Peace of Mind for New Buyers
A home inspection will inform you as the potential buyer of the current condition of the log cabin and assure you that it is ready to occupy.
Your log home is a major investment and whether you plan to live there forever or move on in a few years you certainly don’t want any unexpected problems cropping up to surprise you down the road.
As a log cabin buyer you need to exercise extra due diligence and that’s why hiring a certified inspector makes sense. You can get a quick idea of the overall condition of the cabin on your own with our
short inspection checklist
or do a thorough job with our
New log homes receive a certificate of occupancy from the local building inspectors, but while this ensures that building codes have been adhered to (at least for the most part – building inspectors are not infallible, nor do they have unlimited time to fully inspect every detail), building codes are the bare minimum standard.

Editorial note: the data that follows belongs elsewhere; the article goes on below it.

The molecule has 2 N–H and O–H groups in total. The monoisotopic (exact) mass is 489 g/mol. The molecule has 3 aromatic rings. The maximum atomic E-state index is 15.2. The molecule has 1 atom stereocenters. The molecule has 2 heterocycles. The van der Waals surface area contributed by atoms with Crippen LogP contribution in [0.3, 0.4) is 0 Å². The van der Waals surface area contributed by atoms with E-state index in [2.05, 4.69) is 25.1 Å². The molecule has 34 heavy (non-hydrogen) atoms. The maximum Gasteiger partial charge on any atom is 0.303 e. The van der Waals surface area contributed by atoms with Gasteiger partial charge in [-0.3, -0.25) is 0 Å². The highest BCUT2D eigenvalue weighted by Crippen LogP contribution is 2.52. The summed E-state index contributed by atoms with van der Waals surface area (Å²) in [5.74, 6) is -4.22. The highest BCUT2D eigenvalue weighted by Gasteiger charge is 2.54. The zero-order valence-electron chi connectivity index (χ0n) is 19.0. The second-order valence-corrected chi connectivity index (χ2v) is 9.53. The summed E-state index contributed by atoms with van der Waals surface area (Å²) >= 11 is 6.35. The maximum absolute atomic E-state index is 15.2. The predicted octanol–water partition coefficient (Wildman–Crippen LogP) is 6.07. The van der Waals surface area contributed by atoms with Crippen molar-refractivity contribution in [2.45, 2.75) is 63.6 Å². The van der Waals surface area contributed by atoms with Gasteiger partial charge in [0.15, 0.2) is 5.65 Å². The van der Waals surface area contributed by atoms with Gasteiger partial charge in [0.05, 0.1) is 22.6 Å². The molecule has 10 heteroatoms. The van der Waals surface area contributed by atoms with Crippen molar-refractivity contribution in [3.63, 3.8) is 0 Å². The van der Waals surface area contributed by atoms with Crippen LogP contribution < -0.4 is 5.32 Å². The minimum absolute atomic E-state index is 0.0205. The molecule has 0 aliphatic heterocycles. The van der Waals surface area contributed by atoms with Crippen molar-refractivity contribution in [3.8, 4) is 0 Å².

In addition, there may be issues or shortcomings that can cause you problems but that are not necessarily code violations and so would not have been caught by the building inspectors but would be checked by a cabin inspection. Our page on cabin exterior inspection tips offers a closer look at critical areas to investigate.
Most new cabin construction will offer a warranty period for the new owners, but there may be items not covered by the warranty or there may be limitations on the warranty.
Home Inspectors and Building Inspectors